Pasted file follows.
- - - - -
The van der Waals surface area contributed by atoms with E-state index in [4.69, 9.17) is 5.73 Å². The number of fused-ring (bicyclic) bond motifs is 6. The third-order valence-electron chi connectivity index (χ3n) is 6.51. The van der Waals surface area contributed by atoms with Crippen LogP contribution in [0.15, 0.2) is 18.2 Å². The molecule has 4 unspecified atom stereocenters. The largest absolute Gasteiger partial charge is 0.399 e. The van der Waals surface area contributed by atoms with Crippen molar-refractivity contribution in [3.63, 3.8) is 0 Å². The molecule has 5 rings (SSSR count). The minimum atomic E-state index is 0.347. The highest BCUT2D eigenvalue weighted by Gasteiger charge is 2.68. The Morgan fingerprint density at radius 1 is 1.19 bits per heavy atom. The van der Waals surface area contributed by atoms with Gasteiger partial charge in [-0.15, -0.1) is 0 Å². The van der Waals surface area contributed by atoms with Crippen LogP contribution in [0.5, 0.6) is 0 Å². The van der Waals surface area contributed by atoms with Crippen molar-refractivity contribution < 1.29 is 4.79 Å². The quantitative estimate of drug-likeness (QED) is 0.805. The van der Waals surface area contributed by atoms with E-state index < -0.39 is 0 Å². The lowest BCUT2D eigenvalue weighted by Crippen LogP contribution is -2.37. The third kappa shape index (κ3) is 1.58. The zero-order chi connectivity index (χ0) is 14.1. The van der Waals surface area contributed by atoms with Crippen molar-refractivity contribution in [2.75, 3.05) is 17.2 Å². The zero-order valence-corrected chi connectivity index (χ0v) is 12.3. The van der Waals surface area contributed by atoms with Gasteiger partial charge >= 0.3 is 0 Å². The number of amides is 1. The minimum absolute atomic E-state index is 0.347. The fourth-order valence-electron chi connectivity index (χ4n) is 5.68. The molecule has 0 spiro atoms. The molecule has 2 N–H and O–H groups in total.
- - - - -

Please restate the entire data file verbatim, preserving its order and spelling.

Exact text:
The van der Waals surface area contributed by atoms with E-state index in [4.69, 9.17) is 5.73 Å². The number of fused-ring (bicyclic) bond motifs is 6. The third-order valence-electron chi connectivity index (χ3n) is 6.51. The van der Waals surface area contributed by atoms with Crippen LogP contribution in [0.15, 0.2) is 18.2 Å². The molecule has 4 unspecified atom stereocenters. The largest absolute Gasteiger partial charge is 0.399 e. The van der Waals surface area contributed by atoms with Crippen molar-refractivity contribution in [3.63, 3.8) is 0 Å². The molecule has 5 rings (SSSR count). The minimum atomic E-state index is 0.347. The highest BCUT2D eigenvalue weighted by Gasteiger charge is 2.68. The Morgan fingerprint density at radius 1 is 1.19 bits per heavy atom. The van der Waals surface area contributed by atoms with Gasteiger partial charge in [-0.15, -0.1) is 0 Å². The van der Waals surface area contributed by atoms with Crippen LogP contribution in [0.5, 0.6) is 0 Å². The van der Waals surface area contributed by atoms with Crippen molar-refractivity contribution < 1.29 is 4.79 Å². The quantitative estimate of drug-likeness (QED) is 0.805. The van der Waals surface area contributed by atoms with E-state index < -0.39 is 0 Å². The lowest BCUT2D eigenvalue weighted by Crippen LogP contribution is -2.37. The third kappa shape index (κ3) is 1.58. The zero-order chi connectivity index (χ0) is 14.1. The van der Waals surface area contributed by atoms with Crippen molar-refractivity contribution in [2.75, 3.05) is 17.2 Å². The zero-order valence-corrected chi connectivity index (χ0v) is 12.3. The van der Waals surface area contributed by atoms with Gasteiger partial charge >= 0.3 is 0 Å². The number of amides is 1. The minimum absolute atomic E-state index is 0.347. The fourth-order valence-electron chi connectivity index (χ4n) is 5.68. The molecule has 0 spiro atoms. The molecule has 2 N–H and O–H groups in total.